I felt that I had given birth before. When I was in third-grade, I gave birth to energy and optimism, and then someone came in and told me that’s not the way the world was, and my core, my vagina, was stripped away from me. I had given birth to ideas that I nurtured and watched grow over time. I saw the way others were necessary to my birth process and valued every minute that I could give voice and give life to new types of relationships, to love, and to passion. I birth passion every single day. So, I felt connected to birth and when Professor Suarez invited a panel of doulas and midwives to speak to our class. things began to fall into place further. Communities of womyn coming together, through all different identities, to support the beginning of life. It felt powerful and for the first time, since I was 8-years-old, I felt it was time to open up the box that my vagina was in, discover her power and her beauty.

Fast forward a year. I graduated from DePauw University and am back to my roots in New York City. Thoughts of my coursework and my intellectual and activist passions constantly tug and seep and pull at me. It sounds simple, but the thought of birth kept coming back to me. On the train, I heard young womyn talk about their pregnancies and lack of support, as I watched people look on with disapproving glances. This hurt me. These young womyn were about to give birth! Did that not mean anything anymore? In NYC I get to wake up every morning and live out my passions. I work for a young womyn’s leadership organization that sees and values young womyn as leaders in their communities right now. That’s revolutionary. When I think that the young womyn on the train could be one of them, or one of my own sisters… I think about all of the ways womyn’s bodies, especially womyn of color’s bodies have been controlled and de-valued throughout our nation’s history of colonization and our current state of capitalism. Womyn’s bodies are physical manifestations of the timelines of pain and legacies of hope that we have endured. Birthing is our spiritual power source and it must be protected, with all of its sacred knowledge and ways of knowing. Because this is my philosophy of birth, I began to seek out other womyn who approach birth as political and spiritual with both a culturally and community informed model of holistic care and understandings of the past traumas our bodies have faced in this lifetime and before.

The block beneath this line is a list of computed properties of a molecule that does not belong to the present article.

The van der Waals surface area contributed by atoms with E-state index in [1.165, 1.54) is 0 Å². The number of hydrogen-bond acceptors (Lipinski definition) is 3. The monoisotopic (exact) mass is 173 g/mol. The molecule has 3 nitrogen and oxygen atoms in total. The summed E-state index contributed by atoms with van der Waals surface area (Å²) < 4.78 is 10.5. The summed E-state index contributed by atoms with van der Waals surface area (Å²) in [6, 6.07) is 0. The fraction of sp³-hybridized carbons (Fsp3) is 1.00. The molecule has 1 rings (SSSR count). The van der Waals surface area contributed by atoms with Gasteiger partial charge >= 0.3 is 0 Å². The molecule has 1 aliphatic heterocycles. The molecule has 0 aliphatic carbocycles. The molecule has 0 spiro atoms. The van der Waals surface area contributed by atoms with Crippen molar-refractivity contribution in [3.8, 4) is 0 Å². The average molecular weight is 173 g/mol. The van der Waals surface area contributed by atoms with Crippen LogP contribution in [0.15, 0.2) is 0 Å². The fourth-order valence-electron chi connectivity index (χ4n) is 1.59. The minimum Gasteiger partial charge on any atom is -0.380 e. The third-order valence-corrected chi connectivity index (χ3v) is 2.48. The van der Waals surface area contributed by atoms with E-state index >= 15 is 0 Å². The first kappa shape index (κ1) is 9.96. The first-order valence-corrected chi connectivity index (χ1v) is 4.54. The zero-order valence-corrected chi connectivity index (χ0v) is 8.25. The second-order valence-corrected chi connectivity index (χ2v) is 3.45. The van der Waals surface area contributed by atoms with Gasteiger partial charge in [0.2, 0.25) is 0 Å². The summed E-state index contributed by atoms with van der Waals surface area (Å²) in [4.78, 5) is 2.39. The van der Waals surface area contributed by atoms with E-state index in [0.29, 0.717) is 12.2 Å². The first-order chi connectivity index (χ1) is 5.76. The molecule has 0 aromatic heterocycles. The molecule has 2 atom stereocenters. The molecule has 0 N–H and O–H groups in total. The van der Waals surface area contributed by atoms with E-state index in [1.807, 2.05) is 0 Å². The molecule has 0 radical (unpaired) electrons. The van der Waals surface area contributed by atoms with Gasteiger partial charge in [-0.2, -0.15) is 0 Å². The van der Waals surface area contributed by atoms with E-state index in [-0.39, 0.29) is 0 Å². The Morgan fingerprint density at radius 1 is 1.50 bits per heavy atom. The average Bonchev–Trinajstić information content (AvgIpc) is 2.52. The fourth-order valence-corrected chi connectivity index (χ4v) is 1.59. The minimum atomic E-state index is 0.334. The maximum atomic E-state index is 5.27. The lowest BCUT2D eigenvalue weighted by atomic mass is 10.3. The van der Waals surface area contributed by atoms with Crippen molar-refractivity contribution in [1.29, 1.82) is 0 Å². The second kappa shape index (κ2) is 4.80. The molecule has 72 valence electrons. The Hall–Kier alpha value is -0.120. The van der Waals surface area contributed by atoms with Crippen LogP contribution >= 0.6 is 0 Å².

After spilling out my heart to a friend and Sister Ynanna, I stopped ignoring my calling to birth. She authenticated the calling for me. And, I passionately moved forward. I knew that I wanted my role to be both one of advocacy and of direct support, and becoming a doula fit both of these seamlessly.

doula: a womyn who supports other womyn; a womyn who serves

After a lot of research, impassioned midnight phone calls to mentors and sistafriends, and finally building up the courage to talk to the womyn in my family about their own birthing experiences, I recognized that the past and present needed to somehow collide in this process. I found Ancient Song Doula Services. I have begun my journey to becoming a doula and to finding my self. Though many people in my life, do not quite understand this calling or how it is so connected to my activist work, I feel so alive and connected when I am in my doula trainings. Every week when we come together, it feels like giving birth. It is so painful sometimes to find that inner piece of yourself that you have so deeply hated and forgotten about. And, yet, so beautiful to find her and to share her with the world.

She cries out to me,

the child within myself.

She clutches at me,

Tugging at my thoughts,

Asking to be remembered.

**************************************************************

This piece was written by my dear doula sister Michelina Ferrera. I met her through my travels, which brought us together at her alma mater. We connected immediately on being in a woman’s body and our journeys, and since then, have remained in touch. She makes me so incredibly proud and I am glad to stand in solidarity and sister hood with her:

Michelina Ferrara is an passionate activist for social chance. She is a doula-in-training in    New York City and is continually re-fueled and inspired by womyn who see one another’s  sparks and begin to start communities of fire, together.